Glitter banned

One small (but significant) positive to stymie this year’s whirlwind of negativity has been the chance for our planet to rejuvenate from the relentless toxicity of modern society. As a result of the COVID-19 pandemic global CO2 emissions are expected to fall by 7% to the lowest levels since 2011 and the biggest drop since records began in 1900.

Perhaps a sign that we are collectively starting to take our environmental obligations seriously, this week Morrisons, Waitrose and John Lewis announced that their own brand Christmas products would not contain any glitter – one of the festive season’s hidden pollutants.

It’s nice that we call it glitter, but in reality its just really small bits of plastic and between four and 12 million tonnes of plastic waste makes its way into oceans every year, mainly through rivers. No one will miss glitter anyway.

Seat’s taken

Getting millions of people do to something is no mean feat but for social distancing measures to work, we really do need to all do our bit.

In normal times, most of us have experienced bags belonging to other train passengers that are lucky enough to get a seat whilst we miss out. A new campaign in Sweden has seen the distribution of 1,000 free tote bags with the words “I’d love to sit next to you, just not right now”. Transport users are encouraged to place their bags on the seat next to them to promote social distancing.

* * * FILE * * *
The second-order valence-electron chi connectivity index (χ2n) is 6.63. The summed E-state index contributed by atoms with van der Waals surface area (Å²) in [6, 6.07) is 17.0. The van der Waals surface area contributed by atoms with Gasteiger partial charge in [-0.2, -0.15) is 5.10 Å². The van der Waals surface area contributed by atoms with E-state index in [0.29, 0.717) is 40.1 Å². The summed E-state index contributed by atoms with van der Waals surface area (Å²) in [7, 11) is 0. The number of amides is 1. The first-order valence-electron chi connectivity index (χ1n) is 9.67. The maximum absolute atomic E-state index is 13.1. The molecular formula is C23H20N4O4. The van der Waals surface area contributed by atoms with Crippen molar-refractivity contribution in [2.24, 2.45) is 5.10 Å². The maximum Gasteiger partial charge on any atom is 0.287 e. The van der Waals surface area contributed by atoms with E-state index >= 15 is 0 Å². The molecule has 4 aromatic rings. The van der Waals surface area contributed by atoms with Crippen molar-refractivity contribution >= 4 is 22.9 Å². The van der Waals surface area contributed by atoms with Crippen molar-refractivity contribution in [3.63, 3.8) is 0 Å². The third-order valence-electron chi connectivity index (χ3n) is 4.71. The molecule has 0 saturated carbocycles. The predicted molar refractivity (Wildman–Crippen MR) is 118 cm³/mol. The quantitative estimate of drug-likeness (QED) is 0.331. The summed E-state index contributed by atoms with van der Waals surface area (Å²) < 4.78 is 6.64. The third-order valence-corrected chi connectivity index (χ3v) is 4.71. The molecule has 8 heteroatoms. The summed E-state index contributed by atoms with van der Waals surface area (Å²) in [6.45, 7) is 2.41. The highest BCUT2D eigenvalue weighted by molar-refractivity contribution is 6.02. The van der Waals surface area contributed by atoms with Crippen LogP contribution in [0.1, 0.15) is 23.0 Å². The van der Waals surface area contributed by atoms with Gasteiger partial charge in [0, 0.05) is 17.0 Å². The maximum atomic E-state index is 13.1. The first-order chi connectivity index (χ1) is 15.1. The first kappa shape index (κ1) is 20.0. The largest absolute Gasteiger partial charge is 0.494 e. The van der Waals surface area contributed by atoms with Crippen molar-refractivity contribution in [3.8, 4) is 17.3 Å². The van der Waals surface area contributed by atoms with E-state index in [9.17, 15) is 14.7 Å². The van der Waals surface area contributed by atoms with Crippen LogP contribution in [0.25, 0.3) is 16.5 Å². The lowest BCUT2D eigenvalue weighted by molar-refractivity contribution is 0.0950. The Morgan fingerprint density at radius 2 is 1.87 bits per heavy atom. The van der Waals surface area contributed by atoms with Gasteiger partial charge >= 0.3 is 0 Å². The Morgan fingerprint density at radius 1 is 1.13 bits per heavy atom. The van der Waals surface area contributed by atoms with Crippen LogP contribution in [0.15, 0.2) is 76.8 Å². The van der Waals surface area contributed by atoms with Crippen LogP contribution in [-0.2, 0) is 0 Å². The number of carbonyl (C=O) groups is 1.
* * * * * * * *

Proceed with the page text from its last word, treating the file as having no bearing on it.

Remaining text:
What – just six or so months ago – would have been a frustrating social faux pas has become an innovative strategy to encourage combat the COVID-19 pandemic. Times move quickly.

Flights to nowhere

If the things that you miss most about going on holiday are spending money and flying in planes,  Tigerair Taiwan has come up with a novel solution, getting a flight that lands where it took off. In a flight that apparently sold out in minutes 120 lucky passengers left Taiwan, flew 1,300 miles to Jeju in South Korea and then returned to Taiwan.

The airline industry has been one of the hardest hit in recent month with Association of Asia Pacific Airlines estimating that air travel in the region has fallen 97.5% during the pandemic.

As if one such flight wasn’t enough, Qantas is planning a similarly pointless seven-hour excursion that will allow passengers to tour the Australian Outback and the Great Barrier Reef.

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